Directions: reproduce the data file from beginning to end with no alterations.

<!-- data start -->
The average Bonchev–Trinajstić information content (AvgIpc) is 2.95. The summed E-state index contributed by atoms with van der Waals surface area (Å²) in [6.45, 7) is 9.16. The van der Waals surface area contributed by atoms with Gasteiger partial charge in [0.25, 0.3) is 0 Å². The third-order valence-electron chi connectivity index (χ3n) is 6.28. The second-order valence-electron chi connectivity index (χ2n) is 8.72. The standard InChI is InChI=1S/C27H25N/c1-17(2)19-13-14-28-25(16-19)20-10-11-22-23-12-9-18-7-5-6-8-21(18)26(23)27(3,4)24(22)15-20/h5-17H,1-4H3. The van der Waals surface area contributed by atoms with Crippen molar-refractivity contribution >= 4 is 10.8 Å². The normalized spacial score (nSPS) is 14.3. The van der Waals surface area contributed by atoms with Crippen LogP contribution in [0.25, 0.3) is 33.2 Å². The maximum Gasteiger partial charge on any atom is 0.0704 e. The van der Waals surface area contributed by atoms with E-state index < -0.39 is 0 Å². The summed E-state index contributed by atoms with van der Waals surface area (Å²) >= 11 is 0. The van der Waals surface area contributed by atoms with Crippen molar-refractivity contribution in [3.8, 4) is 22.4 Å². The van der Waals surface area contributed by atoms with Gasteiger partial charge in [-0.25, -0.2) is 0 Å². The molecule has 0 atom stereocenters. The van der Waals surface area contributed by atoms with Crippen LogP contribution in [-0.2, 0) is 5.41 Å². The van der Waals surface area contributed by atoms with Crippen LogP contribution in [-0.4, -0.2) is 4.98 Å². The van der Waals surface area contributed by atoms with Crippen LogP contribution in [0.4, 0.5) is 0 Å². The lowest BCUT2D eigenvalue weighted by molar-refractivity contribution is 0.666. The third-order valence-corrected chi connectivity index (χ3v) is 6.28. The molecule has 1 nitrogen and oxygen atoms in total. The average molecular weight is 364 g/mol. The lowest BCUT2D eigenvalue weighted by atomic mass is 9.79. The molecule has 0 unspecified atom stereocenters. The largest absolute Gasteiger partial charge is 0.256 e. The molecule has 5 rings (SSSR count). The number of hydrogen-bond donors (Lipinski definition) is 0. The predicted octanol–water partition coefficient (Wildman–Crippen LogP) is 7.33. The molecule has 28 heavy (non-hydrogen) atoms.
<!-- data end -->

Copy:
The average Bonchev–Trinajstić information content (AvgIpc) is 2.95. The summed E-state index contributed by atoms with van der Waals surface area (Å²) in [6.45, 7) is 9.16. The van der Waals surface area contributed by atoms with Gasteiger partial charge in [0.25, 0.3) is 0 Å². The third-order valence-electron chi connectivity index (χ3n) is 6.28. The second-order valence-electron chi connectivity index (χ2n) is 8.72. The standard InChI is InChI=1S/C27H25N/c1-17(2)19-13-14-28-25(16-19)20-10-11-22-23-12-9-18-7-5-6-8-21(18)26(23)27(3,4)24(22)15-20/h5-17H,1-4H3. The van der Waals surface area contributed by atoms with Crippen molar-refractivity contribution >= 4 is 10.8 Å². The normalized spacial score (nSPS) is 14.3. The van der Waals surface area contributed by atoms with Crippen LogP contribution in [0.25, 0.3) is 33.2 Å². The maximum Gasteiger partial charge on any atom is 0.0704 e. The van der Waals surface area contributed by atoms with E-state index < -0.39 is 0 Å². The summed E-state index contributed by atoms with van der Waals surface area (Å²) >= 11 is 0. The van der Waals surface area contributed by atoms with Crippen molar-refractivity contribution in [3.8, 4) is 22.4 Å². The van der Waals surface area contributed by atoms with Gasteiger partial charge in [-0.25, -0.2) is 0 Å². The molecule has 0 atom stereocenters. The van der Waals surface area contributed by atoms with Crippen LogP contribution in [-0.2, 0) is 5.41 Å². The van der Waals surface area contributed by atoms with Crippen LogP contribution in [-0.4, -0.2) is 4.98 Å². The van der Waals surface area contributed by atoms with Crippen LogP contribution in [0.4, 0.5) is 0 Å². The lowest BCUT2D eigenvalue weighted by molar-refractivity contribution is 0.666. The third-order valence-corrected chi connectivity index (χ3v) is 6.28. The molecule has 1 nitrogen and oxygen atoms in total. The average molecular weight is 364 g/mol. The lowest BCUT2D eigenvalue weighted by atomic mass is 9.79. The molecule has 0 unspecified atom stereocenters. The largest absolute Gasteiger partial charge is 0.256 e. The molecule has 5 rings (SSSR count). The number of hydrogen-bond donors (Lipinski definition) is 0. The predicted octanol–water partition coefficient (Wildman–Crippen LogP) is 7.33. The molecule has 28 heavy (non-hydrogen) atoms.